Foreign shipping companies may stop services for poor Pakistan: Report – Times of India

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ISLAMABAD: Shipping agents have warned the ailing Pakistani government that all exports could come to a halt as foreign shipping companies consider stopping their services to the country after banks stopped paying freight charges to them due to lack of available dollars, according to a media report on Saturday.
Apart from bordering countries, almost all international logistics from Pakistan are handled by sea and any disruption could cause serious problems for the country’s international trade. Pakistan Ship Agents Association (PSAA) Chairman Abdul Rauf warned Finance Minister Ishaq Dar via a letter.
“If international trade is halted, the economic situation will worsen,” the association warned, adding that the foreign shipping companies are already considering stopping their services in Pakistan due to reduced cargo volumes.
The PSAA chairman also wrote letters to State Bank of Pakistan (SBP) Governor Jameel Ahmed, Commerce Minister Syed Naveed Namar, and Maritime Affairs Minister Faisal Sabzwari, Dawn newspaper reported.
Rauf requested the relevant ministries and departments to intervene to ensure continuity in Pakistan’s overseas trade by immediately authorizing the outgoing transfer of excess cargo amounts to the respective foreign shipping companies.
“Due to the cessation of outgoing remittance of excess cargo amounts to respective foreign shipping companies, it hampered the overseas trade of Pakistan which is highly dependent on foreign shipping companies,” the letter added.
Rehman Malik, who has worked as an agent and is a member of the All Pakistan Customs Agents Association, said he had never had a worse time in the last 40 years of working in the field.
“We have held up thousands of shipping containers at the port of Karachi due to payment guarantees and most of them have essential items such as medicines, diagnostic equipment for raw materials, chemicals and food,” he said.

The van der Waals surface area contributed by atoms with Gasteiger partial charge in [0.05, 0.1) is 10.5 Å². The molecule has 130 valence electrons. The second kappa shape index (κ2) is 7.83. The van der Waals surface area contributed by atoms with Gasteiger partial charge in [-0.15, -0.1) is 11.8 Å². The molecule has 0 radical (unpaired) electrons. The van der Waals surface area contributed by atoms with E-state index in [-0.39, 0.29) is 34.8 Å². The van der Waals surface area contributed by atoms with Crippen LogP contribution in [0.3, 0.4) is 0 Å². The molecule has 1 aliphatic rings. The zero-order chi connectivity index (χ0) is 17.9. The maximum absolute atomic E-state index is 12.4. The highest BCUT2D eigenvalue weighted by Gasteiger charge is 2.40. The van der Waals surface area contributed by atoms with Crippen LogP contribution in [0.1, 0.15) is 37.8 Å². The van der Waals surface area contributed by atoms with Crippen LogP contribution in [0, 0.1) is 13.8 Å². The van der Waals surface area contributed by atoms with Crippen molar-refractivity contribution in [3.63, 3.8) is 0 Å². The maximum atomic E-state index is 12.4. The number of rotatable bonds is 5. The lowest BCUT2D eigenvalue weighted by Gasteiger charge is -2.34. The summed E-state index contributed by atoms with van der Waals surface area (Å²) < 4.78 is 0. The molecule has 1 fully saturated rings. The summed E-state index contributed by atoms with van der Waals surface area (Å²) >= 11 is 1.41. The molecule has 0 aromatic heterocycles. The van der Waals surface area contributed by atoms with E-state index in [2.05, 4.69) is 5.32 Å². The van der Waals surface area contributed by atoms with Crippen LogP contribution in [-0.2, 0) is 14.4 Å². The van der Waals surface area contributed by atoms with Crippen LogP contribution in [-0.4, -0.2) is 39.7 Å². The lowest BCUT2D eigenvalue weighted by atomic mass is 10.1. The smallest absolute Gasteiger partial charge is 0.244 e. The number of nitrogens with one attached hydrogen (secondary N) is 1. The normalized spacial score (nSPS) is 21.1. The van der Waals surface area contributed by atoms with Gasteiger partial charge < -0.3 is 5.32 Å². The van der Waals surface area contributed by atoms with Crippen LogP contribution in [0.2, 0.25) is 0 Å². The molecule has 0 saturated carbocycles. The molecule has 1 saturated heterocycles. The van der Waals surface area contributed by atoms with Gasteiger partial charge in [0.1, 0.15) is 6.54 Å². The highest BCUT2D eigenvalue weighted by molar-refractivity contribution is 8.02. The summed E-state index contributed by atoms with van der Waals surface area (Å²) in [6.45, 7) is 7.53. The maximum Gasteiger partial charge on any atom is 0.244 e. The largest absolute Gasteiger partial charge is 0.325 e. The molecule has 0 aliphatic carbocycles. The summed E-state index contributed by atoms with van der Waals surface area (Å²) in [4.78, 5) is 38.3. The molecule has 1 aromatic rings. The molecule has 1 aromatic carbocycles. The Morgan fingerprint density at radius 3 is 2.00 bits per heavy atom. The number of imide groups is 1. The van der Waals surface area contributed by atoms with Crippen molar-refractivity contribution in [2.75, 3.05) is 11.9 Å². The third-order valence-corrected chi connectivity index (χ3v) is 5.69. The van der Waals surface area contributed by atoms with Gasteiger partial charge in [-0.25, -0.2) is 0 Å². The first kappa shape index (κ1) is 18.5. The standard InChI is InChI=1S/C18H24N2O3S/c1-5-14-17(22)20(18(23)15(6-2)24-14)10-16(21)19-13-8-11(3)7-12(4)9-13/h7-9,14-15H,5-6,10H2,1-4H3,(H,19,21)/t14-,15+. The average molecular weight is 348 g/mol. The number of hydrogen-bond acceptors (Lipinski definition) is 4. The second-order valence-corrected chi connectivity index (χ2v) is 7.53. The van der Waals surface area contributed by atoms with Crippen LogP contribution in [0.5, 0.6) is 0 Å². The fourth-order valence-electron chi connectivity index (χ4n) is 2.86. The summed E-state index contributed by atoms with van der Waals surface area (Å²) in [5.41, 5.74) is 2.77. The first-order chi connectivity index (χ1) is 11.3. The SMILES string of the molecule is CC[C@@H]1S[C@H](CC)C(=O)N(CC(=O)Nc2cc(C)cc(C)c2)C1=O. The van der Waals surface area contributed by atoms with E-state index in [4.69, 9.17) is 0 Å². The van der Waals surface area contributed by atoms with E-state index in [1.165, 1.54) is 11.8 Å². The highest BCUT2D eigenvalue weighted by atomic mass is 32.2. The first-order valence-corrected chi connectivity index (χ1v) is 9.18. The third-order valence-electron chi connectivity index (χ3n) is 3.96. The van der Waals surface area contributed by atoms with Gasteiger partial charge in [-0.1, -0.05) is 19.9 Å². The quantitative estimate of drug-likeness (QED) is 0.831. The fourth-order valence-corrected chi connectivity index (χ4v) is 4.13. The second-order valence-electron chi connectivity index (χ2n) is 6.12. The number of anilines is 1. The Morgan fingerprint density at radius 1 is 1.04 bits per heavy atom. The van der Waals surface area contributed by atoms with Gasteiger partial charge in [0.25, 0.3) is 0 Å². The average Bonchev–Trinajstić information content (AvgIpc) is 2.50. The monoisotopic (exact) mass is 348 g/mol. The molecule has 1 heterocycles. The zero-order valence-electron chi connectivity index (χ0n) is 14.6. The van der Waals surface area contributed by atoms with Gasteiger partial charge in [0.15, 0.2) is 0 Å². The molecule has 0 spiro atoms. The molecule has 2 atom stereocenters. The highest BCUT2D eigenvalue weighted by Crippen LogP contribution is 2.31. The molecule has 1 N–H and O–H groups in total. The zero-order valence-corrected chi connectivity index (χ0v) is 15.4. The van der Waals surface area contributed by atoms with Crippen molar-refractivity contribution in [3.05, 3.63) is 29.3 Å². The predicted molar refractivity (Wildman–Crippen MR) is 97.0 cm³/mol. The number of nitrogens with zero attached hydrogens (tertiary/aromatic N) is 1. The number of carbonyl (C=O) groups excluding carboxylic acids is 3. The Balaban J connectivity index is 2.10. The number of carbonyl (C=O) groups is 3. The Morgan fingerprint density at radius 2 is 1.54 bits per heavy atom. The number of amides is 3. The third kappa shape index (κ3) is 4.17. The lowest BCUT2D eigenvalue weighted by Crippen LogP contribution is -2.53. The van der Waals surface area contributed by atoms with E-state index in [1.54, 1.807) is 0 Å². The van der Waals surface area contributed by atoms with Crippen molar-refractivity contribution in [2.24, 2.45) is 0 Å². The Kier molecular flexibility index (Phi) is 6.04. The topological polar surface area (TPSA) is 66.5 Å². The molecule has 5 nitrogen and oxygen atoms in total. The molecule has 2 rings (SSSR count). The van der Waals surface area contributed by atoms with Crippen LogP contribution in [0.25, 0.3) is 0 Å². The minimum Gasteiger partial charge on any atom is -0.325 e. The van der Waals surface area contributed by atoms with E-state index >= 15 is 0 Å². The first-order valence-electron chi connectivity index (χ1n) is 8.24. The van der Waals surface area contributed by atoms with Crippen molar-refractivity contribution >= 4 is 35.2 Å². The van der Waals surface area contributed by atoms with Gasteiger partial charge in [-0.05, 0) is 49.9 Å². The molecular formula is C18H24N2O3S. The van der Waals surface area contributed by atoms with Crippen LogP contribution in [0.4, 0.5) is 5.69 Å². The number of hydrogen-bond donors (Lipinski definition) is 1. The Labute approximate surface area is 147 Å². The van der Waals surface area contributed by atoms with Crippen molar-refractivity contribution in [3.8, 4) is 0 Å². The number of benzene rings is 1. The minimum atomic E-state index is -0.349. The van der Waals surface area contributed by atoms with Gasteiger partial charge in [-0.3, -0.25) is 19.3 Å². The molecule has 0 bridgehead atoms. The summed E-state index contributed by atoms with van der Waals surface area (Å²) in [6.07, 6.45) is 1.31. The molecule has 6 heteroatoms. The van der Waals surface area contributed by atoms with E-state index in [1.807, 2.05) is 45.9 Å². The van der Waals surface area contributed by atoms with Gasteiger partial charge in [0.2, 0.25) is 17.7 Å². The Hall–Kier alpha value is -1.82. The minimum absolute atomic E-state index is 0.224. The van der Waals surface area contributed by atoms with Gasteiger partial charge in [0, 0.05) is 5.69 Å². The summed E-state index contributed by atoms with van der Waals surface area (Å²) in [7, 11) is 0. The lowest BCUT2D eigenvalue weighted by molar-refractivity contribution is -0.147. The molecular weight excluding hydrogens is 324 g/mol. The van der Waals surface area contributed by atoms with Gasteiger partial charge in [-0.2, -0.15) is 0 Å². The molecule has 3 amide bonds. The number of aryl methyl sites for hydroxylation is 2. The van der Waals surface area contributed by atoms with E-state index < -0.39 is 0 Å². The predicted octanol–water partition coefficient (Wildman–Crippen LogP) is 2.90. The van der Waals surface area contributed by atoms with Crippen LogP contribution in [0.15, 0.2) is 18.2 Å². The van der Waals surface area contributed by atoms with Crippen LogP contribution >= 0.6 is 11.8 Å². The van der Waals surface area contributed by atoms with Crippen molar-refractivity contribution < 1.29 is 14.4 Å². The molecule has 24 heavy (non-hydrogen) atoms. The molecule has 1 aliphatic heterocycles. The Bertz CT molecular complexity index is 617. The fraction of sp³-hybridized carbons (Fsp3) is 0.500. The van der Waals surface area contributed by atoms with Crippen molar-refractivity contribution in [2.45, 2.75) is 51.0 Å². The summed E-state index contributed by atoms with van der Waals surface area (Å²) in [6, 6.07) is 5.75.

“You understand how all this must hurt our manufacturing industry,” he said.
Maqbool Malik, chairman of the customs body, said thousands of containers have been stranded due to a shortage of dollars.
However, the crisis concerns the export cargoes as all outgoing trade from Pakistan is based on containers as there is no export of liquids or grain from the country.
The state-owned Pakistan National Shipping Company (PNSC) only handles imports of crude oil and other petroleum fuels through its 12 ships.
Analysts say the reserves are just enough for a month of imports.
Pakistan’s annual freight bill is about $5 billion, and foreign companies receive the cost in international currency, primarily the “dollar”.
The shipping agents have pointed out that due to the current state of affairs, the shipping industry has already suffered economic ups and downs, and any further delays in paying their legitimate dues will limit Pakistan’s foreign trade.
However, speaking to the newspaper, former PSAA chairman Muhammad Rajpar said that Pakistan was not yet close to an economic collapse, and therefore the government still has time to find a way out of the current crisis.
“We can always have innovative ideas to get out of tough times, one of them is dollar hedging and installment payments for the payments to the shipping companies,” said Rajpar.
Pakistan’s foreign exchange reserves had rapidly dwindled to more than $4 billion in recent weeks, sparking fears that the country would default and prompting the SBP to exercise strict controls over foreign payments.
Meanwhile, the Petroleum Division has warned the central bank that stocks of petroleum products could dry up as banks refuse to open and confirm Letters of Credit (LCs) for imports.
Like other industries, Pakistan’s oil industry is facing hurdles in opening LCs due to the shortage of US dollars and restrictions imposed by the SBP, according to The Express Tribune.





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